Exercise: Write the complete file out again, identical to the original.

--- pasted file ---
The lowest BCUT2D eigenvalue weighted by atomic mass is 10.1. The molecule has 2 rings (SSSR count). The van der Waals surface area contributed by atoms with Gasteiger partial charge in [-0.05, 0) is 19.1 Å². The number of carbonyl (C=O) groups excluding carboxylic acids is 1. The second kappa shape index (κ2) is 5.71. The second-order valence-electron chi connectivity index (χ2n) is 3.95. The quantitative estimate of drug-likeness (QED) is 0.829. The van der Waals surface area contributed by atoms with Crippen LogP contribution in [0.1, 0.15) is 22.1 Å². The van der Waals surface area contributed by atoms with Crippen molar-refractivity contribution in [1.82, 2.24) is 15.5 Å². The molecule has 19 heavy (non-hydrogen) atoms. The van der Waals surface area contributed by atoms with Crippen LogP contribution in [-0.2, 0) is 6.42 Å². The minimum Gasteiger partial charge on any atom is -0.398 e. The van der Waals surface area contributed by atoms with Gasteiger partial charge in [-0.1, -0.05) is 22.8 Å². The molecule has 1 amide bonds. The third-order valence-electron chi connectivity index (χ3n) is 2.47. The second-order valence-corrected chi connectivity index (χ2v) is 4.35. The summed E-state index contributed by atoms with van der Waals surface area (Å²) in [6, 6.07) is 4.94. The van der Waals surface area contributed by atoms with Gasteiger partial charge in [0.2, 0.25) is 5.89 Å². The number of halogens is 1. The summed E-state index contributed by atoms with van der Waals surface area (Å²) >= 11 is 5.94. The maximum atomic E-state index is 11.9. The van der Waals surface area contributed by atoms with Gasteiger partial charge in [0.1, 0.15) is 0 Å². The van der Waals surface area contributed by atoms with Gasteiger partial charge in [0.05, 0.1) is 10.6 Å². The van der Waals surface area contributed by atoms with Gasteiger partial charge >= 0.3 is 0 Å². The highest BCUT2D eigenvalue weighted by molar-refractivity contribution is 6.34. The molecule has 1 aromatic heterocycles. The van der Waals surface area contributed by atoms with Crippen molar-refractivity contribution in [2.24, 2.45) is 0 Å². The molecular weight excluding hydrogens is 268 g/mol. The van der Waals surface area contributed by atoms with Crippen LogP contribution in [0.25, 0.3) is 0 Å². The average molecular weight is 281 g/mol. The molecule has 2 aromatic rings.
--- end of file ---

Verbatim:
The lowest BCUT2D eigenvalue weighted by atomic mass is 10.1. The molecule has 2 rings (SSSR count). The van der Waals surface area contributed by atoms with Gasteiger partial charge in [-0.05, 0) is 19.1 Å². The number of carbonyl (C=O) groups excluding carboxylic acids is 1. The second kappa shape index (κ2) is 5.71. The second-order valence-electron chi connectivity index (χ2n) is 3.95. The quantitative estimate of drug-likeness (QED) is 0.829. The van der Waals surface area contributed by atoms with Crippen LogP contribution in [0.1, 0.15) is 22.1 Å². The van der Waals surface area contributed by atoms with Crippen molar-refractivity contribution in [1.82, 2.24) is 15.5 Å². The molecule has 19 heavy (non-hydrogen) atoms. The van der Waals surface area contributed by atoms with Crippen LogP contribution in [-0.2, 0) is 6.42 Å². The minimum Gasteiger partial charge on any atom is -0.398 e. The van der Waals surface area contributed by atoms with Gasteiger partial charge in [-0.1, -0.05) is 22.8 Å². The molecule has 1 amide bonds. The third-order valence-electron chi connectivity index (χ3n) is 2.47. The second-order valence-corrected chi connectivity index (χ2v) is 4.35. The summed E-state index contributed by atoms with van der Waals surface area (Å²) in [6, 6.07) is 4.94. The van der Waals surface area contributed by atoms with Gasteiger partial charge in [0.2, 0.25) is 5.89 Å². The number of halogens is 1. The summed E-state index contributed by atoms with van der Waals surface area (Å²) >= 11 is 5.94. The maximum atomic E-state index is 11.9. The van der Waals surface area contributed by atoms with Gasteiger partial charge in [0.1, 0.15) is 0 Å². The van der Waals surface area contributed by atoms with Gasteiger partial charge in [0.05, 0.1) is 10.6 Å². The van der Waals surface area contributed by atoms with Gasteiger partial charge >= 0.3 is 0 Å². The highest BCUT2D eigenvalue weighted by molar-refractivity contribution is 6.34. The molecule has 1 aromatic heterocycles. The van der Waals surface area contributed by atoms with Crippen molar-refractivity contribution in [2.24, 2.45) is 0 Å². The molecular weight excluding hydrogens is 268 g/mol. The van der Waals surface area contributed by atoms with Crippen LogP contribution in [0.25, 0.3) is 0 Å². The average molecular weight is 281 g/mol. The molecule has 2 aromatic rings.